The ALJ concluded that Lobos's RFC was consistent with the ability to perform light work. (Doc. 1-2, p. 15). Then, based on a vocational expert's testimony that poultry deboning is classified in the Dictionary of Occupational Titles as light work, he concluded that Lobos's RFC allowed him to perform his past relevant work. Id. at 16. It is this conclusion with which the Court disagrees.

         The Court is mindful of the deferential nature of its review. As the R & R accurately stated, its role "is to determine whether the Commissioner's findings are supported by substantial evidence on the record as a whole." (Doc. 21, p. 8 (citing Ramirez v. Barnhart, 292 F.3d 576, 583 (8th Cir. 2002))). "Substantial evidence is less than a preponderance, but enough so that a reasonable mind might find it adequate to support the conclusion." Johnson v. Apfel, 240 F.3d 1145, 1147 (8th Cir. 2001). "In determining whether existing evidence is substantial, we consider evidence that detracts from the Commissioner's decision as well as evidence that supports it." Young v. Apfel, 221 F.3d 1065, 1068 (8th Cir. 2000).

         In determining Lobos's RFC, the written decision by ALJ Starr recited Lobos's medical history, claimed impairments, and credibility in tremendous detail. However, when the decision turned to the second half of step four of the evaluation process- determining whether a claimant's RFC allows him to perform his past relevant work-its analysis was practically bare. The ALJ's decision simply compared Lobos's categorized RFC, "light work, " to his past relevant work's equivalent categorization, and drew a conclusion based on that comparison. (Doc. 1-2, p. 16). While this sort of formulaic approach may suffice in some cases, it does not in this one. This is so for two reasons.

         First, the record contains incredibly strong evidence that Lobos could not perform his past relevant work. In fact, Lobos was terminated from his position at Cargill because he could not perform the work. (Doc. 23, p. 240 (notice of termination indicating three prior warnings for performance issues, and stating "[f]ailure to meet performance expectations is resulting in termination")). Prior to his termination, moreover, Lobos was transferred from his previous position of poultry deboner to the apparently less strenuous position of gizzard cutter. (Doc. 23, pp. 50-51). Since Lobos was terminated for being incapable of performing the easier gizzard-cutting position, it was unreasonable to conclude-without explanation-that he was capable of deboning poultry, even if the latter is categorized as light work.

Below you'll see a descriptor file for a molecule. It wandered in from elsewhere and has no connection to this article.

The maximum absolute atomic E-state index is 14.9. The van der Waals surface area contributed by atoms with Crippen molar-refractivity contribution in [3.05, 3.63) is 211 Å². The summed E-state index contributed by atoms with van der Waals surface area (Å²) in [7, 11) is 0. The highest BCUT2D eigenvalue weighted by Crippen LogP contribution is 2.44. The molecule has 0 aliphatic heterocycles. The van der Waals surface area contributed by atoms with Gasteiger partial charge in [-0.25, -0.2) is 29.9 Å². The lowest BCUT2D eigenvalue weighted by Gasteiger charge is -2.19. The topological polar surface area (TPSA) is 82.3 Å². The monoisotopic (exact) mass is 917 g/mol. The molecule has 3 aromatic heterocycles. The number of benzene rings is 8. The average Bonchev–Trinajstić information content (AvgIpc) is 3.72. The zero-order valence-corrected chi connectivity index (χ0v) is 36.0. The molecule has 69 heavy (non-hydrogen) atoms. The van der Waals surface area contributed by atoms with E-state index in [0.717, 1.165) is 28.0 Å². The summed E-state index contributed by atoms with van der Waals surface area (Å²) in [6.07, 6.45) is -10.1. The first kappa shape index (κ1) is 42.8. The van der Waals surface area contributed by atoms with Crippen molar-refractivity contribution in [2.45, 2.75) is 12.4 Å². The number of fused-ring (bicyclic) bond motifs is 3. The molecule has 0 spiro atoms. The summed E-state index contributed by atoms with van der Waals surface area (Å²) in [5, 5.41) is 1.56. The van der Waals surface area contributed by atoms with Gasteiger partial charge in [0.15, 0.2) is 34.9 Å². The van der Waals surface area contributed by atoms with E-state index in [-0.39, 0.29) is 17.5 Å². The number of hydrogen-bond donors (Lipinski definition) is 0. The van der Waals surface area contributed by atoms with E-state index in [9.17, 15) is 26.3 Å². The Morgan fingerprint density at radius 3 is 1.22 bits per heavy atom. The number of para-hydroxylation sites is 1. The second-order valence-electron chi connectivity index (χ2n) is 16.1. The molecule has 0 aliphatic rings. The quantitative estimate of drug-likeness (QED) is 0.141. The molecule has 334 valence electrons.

Second, and related to the categorization of poultry deboning as light work, is the vocational expert's testimony at the April 29, 2013 hearing. That testimony establishes that poultry deboning is "light work" in name only.

Q: Most of the jobs [at the poultry processing plants], especially handling knives and that sort of a thing, is that something that you would ordinarily expect that they would employ people up into their 50's and beyond or so they-is it something that-it's classified as light, but the repetitiveness of it and the constancy of standing, is it fairly physically difficult work?
A: Yes, it is. It's, it's very repetitive, fast paced and it, it does require good hand and eye coordination, particularly if you would have, if a hypothetical person had a visual issue, that would affect their pace and their, their tempo of being able to do that work and ...